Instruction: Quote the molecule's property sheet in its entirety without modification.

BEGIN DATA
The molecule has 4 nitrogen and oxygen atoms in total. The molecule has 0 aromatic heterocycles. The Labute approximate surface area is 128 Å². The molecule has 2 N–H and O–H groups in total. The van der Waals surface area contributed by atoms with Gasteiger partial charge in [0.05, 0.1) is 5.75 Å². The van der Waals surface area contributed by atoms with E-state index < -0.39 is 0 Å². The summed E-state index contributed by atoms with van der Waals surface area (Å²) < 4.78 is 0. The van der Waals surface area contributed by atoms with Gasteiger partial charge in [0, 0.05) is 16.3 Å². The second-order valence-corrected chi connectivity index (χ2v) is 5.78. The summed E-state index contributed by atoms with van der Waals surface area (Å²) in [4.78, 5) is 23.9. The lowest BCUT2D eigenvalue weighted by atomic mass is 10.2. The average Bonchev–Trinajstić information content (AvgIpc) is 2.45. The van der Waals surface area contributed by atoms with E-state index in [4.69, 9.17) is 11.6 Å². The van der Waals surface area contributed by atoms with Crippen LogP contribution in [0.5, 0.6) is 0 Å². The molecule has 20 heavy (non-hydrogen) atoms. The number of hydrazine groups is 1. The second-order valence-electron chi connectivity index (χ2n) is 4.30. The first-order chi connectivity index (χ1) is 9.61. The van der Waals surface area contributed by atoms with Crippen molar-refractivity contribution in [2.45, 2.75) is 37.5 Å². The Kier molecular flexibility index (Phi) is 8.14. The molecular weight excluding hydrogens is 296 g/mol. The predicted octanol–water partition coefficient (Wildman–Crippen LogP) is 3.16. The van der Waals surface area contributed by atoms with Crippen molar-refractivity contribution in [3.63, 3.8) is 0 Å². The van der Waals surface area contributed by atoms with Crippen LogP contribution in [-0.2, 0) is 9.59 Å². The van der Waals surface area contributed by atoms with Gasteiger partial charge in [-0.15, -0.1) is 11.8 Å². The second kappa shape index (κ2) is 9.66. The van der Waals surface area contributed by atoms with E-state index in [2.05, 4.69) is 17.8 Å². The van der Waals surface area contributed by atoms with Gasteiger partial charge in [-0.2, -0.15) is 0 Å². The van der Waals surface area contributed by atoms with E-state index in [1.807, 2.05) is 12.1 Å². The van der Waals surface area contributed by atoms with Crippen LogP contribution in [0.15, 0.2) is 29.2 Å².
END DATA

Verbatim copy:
The molecule has 4 nitrogen and oxygen atoms in total. The molecule has 0 aromatic heterocycles. The Labute approximate surface area is 128 Å². The molecule has 2 N–H and O–H groups in total. The van der Waals surface area contributed by atoms with Gasteiger partial charge in [0.05, 0.1) is 5.75 Å². The van der Waals surface area contributed by atoms with E-state index < -0.39 is 0 Å². The summed E-state index contributed by atoms with van der Waals surface area (Å²) < 4.78 is 0. The van der Waals surface area contributed by atoms with Gasteiger partial charge in [0, 0.05) is 16.3 Å². The second-order valence-corrected chi connectivity index (χ2v) is 5.78. The summed E-state index contributed by atoms with van der Waals surface area (Å²) in [4.78, 5) is 23.9. The lowest BCUT2D eigenvalue weighted by atomic mass is 10.2. The average Bonchev–Trinajstić information content (AvgIpc) is 2.45. The van der Waals surface area contributed by atoms with E-state index in [4.69, 9.17) is 11.6 Å². The van der Waals surface area contributed by atoms with Crippen LogP contribution in [0.5, 0.6) is 0 Å². The molecule has 20 heavy (non-hydrogen) atoms. The number of hydrazine groups is 1. The second-order valence-electron chi connectivity index (χ2n) is 4.30. The first-order chi connectivity index (χ1) is 9.61. The van der Waals surface area contributed by atoms with Crippen molar-refractivity contribution in [2.45, 2.75) is 37.5 Å². The Kier molecular flexibility index (Phi) is 8.14. The molecular weight excluding hydrogens is 296 g/mol. The predicted octanol–water partition coefficient (Wildman–Crippen LogP) is 3.16. The van der Waals surface area contributed by atoms with Crippen molar-refractivity contribution in [3.63, 3.8) is 0 Å². The van der Waals surface area contributed by atoms with Crippen LogP contribution in [-0.2, 0) is 9.59 Å². The van der Waals surface area contributed by atoms with Gasteiger partial charge in [-0.15, -0.1) is 11.8 Å². The second kappa shape index (κ2) is 9.66. The van der Waals surface area contributed by atoms with E-state index in [2.05, 4.69) is 17.8 Å². The van der Waals surface area contributed by atoms with Gasteiger partial charge in [-0.2, -0.15) is 0 Å². The van der Waals surface area contributed by atoms with E-state index in [1.807, 2.05) is 12.1 Å². The van der Waals surface area contributed by atoms with Crippen LogP contribution in [0.15, 0.2) is 29.2 Å².